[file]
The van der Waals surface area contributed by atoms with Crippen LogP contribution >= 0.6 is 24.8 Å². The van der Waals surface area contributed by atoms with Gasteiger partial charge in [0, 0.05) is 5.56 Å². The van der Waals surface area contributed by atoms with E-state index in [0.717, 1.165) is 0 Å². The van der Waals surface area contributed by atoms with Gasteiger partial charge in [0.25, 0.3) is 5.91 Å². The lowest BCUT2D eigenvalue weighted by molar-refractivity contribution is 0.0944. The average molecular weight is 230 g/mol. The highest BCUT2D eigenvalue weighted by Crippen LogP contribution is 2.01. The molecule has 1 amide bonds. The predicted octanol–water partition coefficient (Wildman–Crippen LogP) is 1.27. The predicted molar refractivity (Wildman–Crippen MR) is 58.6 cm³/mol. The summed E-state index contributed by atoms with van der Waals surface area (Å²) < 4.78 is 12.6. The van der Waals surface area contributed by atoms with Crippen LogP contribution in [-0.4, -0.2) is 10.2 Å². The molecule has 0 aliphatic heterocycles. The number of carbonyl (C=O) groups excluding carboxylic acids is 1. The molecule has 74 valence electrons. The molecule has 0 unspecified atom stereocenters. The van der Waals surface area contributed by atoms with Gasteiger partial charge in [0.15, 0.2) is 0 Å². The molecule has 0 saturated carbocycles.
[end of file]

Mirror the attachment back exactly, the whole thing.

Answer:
The van der Waals surface area contributed by atoms with Crippen LogP contribution >= 0.6 is 24.8 Å². The van der Waals surface area contributed by atoms with Gasteiger partial charge in [0, 0.05) is 5.56 Å². The van der Waals surface area contributed by atoms with E-state index in [0.717, 1.165) is 0 Å². The van der Waals surface area contributed by atoms with Gasteiger partial charge in [0.25, 0.3) is 5.91 Å². The lowest BCUT2D eigenvalue weighted by molar-refractivity contribution is 0.0944. The average molecular weight is 230 g/mol. The highest BCUT2D eigenvalue weighted by Crippen LogP contribution is 2.01. The molecule has 1 amide bonds. The predicted octanol–water partition coefficient (Wildman–Crippen LogP) is 1.27. The predicted molar refractivity (Wildman–Crippen MR) is 58.6 cm³/mol. The summed E-state index contributed by atoms with van der Waals surface area (Å²) < 4.78 is 12.6. The van der Waals surface area contributed by atoms with Crippen LogP contribution in [-0.4, -0.2) is 10.2 Å². The molecule has 0 aliphatic heterocycles. The number of carbonyl (C=O) groups excluding carboxylic acids is 1. The molecule has 74 valence electrons. The molecule has 0 unspecified atom stereocenters. The van der Waals surface area contributed by atoms with Gasteiger partial charge in [0.15, 0.2) is 0 Å². The molecule has 0 saturated carbocycles.